'I have invented nothing. Reality turns out to be more fascinating and yet also more terrible than any product of the imagination.' In an old cardboard suitcase found in a flea market in Jaffa, Roman Frister discovered the scraps of paper that were to form the basis of this remarkable history. Using everything from upholsterers' bills to personal letters, he reconstructs the story of the Levy family, who struggled to become one of the richest and most respected Jewish families in Pomerania, Prussia, but whose fortunes were to turn to dust in Nazi Germany. The story of the Levy family reads like an epic novel, but the events that shaped their lives were all too real for the generations of Jews who made a home in Prussia, then Germany. Yet as the power of the German Reich grew, so did the impossible tensions between the love of their homeland and their Jewish identity.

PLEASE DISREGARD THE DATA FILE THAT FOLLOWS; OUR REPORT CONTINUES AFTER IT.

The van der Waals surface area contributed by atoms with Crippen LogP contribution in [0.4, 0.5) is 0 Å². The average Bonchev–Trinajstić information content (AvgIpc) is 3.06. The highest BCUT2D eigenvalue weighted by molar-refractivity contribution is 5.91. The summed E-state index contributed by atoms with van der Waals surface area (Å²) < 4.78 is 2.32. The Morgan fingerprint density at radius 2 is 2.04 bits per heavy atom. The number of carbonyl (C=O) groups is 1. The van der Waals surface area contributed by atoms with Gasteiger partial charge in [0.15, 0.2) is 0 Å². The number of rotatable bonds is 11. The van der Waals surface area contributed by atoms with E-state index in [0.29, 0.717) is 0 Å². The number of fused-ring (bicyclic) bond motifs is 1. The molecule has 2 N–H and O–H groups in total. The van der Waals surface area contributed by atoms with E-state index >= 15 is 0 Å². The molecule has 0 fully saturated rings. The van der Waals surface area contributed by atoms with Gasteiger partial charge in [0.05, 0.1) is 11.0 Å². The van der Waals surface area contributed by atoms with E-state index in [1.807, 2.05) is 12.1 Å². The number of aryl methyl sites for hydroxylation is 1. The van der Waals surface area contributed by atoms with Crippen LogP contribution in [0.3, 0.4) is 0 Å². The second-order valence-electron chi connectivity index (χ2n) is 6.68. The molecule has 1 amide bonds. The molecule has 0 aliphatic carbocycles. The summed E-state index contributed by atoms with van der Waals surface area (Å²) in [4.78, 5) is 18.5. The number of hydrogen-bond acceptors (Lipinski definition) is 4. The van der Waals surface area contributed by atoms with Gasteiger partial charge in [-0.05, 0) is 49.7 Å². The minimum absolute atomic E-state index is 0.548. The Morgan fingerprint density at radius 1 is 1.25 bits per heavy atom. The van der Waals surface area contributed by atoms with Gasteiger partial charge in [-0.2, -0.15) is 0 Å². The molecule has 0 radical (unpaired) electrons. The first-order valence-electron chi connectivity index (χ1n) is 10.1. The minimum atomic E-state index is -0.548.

Roman Frister is a journalist living in Israel. He was editor and a reporter on the Israeli daily newspaper Ha'aretz and now runs the School of Journalism in Tel Aviv.